“Love Holds Things Together”: A Q&A with Jude Dibia

by    /  March 18, 2016  / No comments

How are you maintaining your readership in exile? What is your relationship with your readers like?

Before moving to Sweden, I sustained my readership with the release of my books or publication of short stories or opinion pieces. My last book was published in 2011 and I have only published a handful of shorter pieces since then. In spite of all this, I maintain a good relationship with my readers. I know they are waiting for something new from me and I am working on delivering that. In the meantime, I am growing a new readership base in Sweden and hope to extend this to other European countries.

Now that you are in exile, what are the topics that you get tired of answering, offend you, or you would prefer not to discuss?

I am not offended by people’s curiosity to know more about me and my writing or why I chose to leave Nigeria. Understandably, it can be overwhelming when one has to keep repeating the same answers in different ways, but I believe that it is better to be asked the same questions than not to be thought of at all. I generally, as a rule, do not like discussing my personal life or sexuality, as those are private matters and should be respected as such.

What has it been like to witness the European refugee crisis from a state of exile?

Watching the news and seeing firsthand the trauma refugees coming in from war torn countries face are totally different things. The news has a way of depersonalizing people and reducing them to numbers and statistics. But these are people and many of them carry with them stories that will shock many of us.

I can relate because in many ways I am like them: in exile due to conditions I have no control over. There are many refugees who are still suffering persecution, even though they have left their countries to avoid persecution. The worst part is that many of them are suffering this persecution from fellow migrants like themselves. For my next project, I have had the opportunity to interview a couple of LGBTQI+ migrants from these places who are still afraid of openly identifying as LGBTQI+ for fear of being cast out by their community.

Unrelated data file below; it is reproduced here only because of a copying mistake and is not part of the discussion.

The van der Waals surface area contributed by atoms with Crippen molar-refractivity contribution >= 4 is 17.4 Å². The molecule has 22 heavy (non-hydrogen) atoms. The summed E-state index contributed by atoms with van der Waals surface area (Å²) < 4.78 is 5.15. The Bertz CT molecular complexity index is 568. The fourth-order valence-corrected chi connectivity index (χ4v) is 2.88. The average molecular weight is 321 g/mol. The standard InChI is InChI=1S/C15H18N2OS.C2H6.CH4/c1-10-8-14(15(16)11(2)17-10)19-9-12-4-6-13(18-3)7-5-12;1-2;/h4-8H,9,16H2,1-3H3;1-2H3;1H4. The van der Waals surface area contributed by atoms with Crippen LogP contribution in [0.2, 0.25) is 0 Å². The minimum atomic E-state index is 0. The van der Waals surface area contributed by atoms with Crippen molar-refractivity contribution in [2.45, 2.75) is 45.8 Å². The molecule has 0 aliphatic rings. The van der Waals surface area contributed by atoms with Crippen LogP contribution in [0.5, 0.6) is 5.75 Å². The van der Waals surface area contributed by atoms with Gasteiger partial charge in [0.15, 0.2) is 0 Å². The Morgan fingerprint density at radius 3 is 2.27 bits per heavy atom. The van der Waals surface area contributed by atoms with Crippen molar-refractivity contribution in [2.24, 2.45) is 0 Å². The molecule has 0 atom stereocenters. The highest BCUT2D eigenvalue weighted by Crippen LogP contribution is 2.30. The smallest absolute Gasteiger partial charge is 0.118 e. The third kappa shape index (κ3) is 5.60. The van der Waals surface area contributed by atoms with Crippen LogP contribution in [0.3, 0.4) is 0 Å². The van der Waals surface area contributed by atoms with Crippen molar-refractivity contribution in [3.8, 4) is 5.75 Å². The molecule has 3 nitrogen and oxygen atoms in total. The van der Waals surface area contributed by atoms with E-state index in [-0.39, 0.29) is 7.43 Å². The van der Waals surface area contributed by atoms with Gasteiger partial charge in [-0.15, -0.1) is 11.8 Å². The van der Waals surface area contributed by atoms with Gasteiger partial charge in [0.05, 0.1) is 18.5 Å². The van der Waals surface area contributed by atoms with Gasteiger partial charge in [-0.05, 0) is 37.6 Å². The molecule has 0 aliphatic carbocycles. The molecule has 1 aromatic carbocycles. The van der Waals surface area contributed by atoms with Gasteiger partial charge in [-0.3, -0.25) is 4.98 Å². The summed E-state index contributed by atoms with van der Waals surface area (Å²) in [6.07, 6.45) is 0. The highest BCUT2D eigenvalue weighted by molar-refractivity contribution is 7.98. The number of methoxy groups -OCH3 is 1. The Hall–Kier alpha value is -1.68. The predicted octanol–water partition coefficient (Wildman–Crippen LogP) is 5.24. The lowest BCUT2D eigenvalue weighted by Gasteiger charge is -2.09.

“Love holds things together and that is important regardless of time or year.”

The Stories That Find Him

Although you are most well-known for Walking with Shadows, you have written two other novels, Unbridled (2007) and Blackbird (2011). How did writing those books permit you to experiment with different themes and storytelling structures?

Unbridled was told from the point of view of a woman. I wrote it in her voice, and unlike Walking with Shadows, the structure was not linear. The story follows the protagonist as she leaves the United Kingdom and returns to Nigeria after many years away. The story is told in disjointed fragments, each chapter containing its own unique story, introducing other characters that help form a complete story when all is pieced together. The central plot revolves around a woman called Erika, or Ngozi, who was molested as a child by a member of her family. As a result, she fell into an abusive cycle of relationships with different men, including a white British man she ended up marrying in the UK. Apart from incest, the emancipation of women and the traditional submissive role patriarchal societies enforce are themes that I tackled in the book. As it turned out, the US editor who worked on this book actually believed it was a woman that wrote the story and was surprised to know that I was a man.